The Lord’s University: Freedom and Authority at BYU
from the publisher:
If church-sponsored universities exist to instill faith in God and commitment to religion, then Brigham Young University deserves high marks. But in protecting �the Lord�s University� from secularized morals, feminism, the emergence of an independent Mormon intellectual community, and the liberal side of American �culture wars,� the school has also defended its right to restrict free speech, freedom of the press, the right to assemble, and due process for faculty and students. With cultural conservatives nationally, the school believes that its institutional right to religious liberty supercedes the individual freedom of conscience and inquiry that traditionally characterizes university life.
In charting the struggle between academics and religion, authors Bryan Waterman and Brian Kagel have assembled a vast archive of official documents and private interviews covering all sides of the issues. They chronicle day-to-day events�administrative meetings, disciplinary hearings, student rallies, behind-the scenes faculty debates, private conversations, and P.R. posturing�in a provocative history of two decades of turmoil at the nation�s largest religious university.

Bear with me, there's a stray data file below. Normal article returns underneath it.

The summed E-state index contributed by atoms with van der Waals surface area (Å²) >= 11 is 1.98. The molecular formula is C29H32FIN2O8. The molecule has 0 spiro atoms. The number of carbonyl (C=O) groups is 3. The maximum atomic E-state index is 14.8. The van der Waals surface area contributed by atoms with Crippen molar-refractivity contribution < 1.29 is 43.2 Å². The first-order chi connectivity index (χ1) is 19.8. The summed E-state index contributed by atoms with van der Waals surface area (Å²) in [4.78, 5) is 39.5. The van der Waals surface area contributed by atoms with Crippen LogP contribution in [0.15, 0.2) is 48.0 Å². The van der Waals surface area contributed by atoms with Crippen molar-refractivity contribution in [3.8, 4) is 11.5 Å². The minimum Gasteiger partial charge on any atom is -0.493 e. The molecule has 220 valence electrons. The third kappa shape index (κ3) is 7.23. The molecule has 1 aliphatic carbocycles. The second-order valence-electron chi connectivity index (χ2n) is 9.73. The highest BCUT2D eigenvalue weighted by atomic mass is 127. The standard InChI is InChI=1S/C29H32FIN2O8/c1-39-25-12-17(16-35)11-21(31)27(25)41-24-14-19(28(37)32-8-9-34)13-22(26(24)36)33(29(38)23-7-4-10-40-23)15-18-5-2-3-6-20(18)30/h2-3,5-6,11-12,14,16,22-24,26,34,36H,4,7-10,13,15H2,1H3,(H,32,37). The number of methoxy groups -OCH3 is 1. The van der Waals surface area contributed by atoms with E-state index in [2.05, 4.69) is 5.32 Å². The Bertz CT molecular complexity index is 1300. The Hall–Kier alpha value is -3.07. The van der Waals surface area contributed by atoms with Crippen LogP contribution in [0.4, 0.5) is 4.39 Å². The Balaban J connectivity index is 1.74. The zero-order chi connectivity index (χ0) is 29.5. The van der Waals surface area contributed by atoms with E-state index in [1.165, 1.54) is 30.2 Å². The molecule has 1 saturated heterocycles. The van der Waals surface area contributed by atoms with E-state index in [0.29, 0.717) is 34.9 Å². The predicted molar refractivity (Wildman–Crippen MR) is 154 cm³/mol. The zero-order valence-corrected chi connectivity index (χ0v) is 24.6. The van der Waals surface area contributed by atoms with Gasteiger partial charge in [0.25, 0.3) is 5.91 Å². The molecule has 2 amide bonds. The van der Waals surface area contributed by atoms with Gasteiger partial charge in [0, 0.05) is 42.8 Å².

Bryan Waterman, a Ph.D. candidate in American studies at Boston University, is the former editor of the BYU Student Review, former associate editor of Sunstone, guest editor for a special student issue of Dialogue: A Journal of Mormon Thought, editor of The Prophet Puzzle: Interpretive Essays on Joseph Smith, and co-author of The Lord’s University: Freedom and Authority at BYU. He lives in Cambridge, Massachusetts, with his wife and children.
Brian Kagel, a graduate student in journalism at the University of North Texas, is the former editor of BYU’s Daily Universe, former managing editor of Sunstone, and co-author of The Lord’s University: Freedom and Authority at BYU. He is currently an Online Communications Consultant for Blue Cross Blue Shield and lives with his family in Dallas, Texas.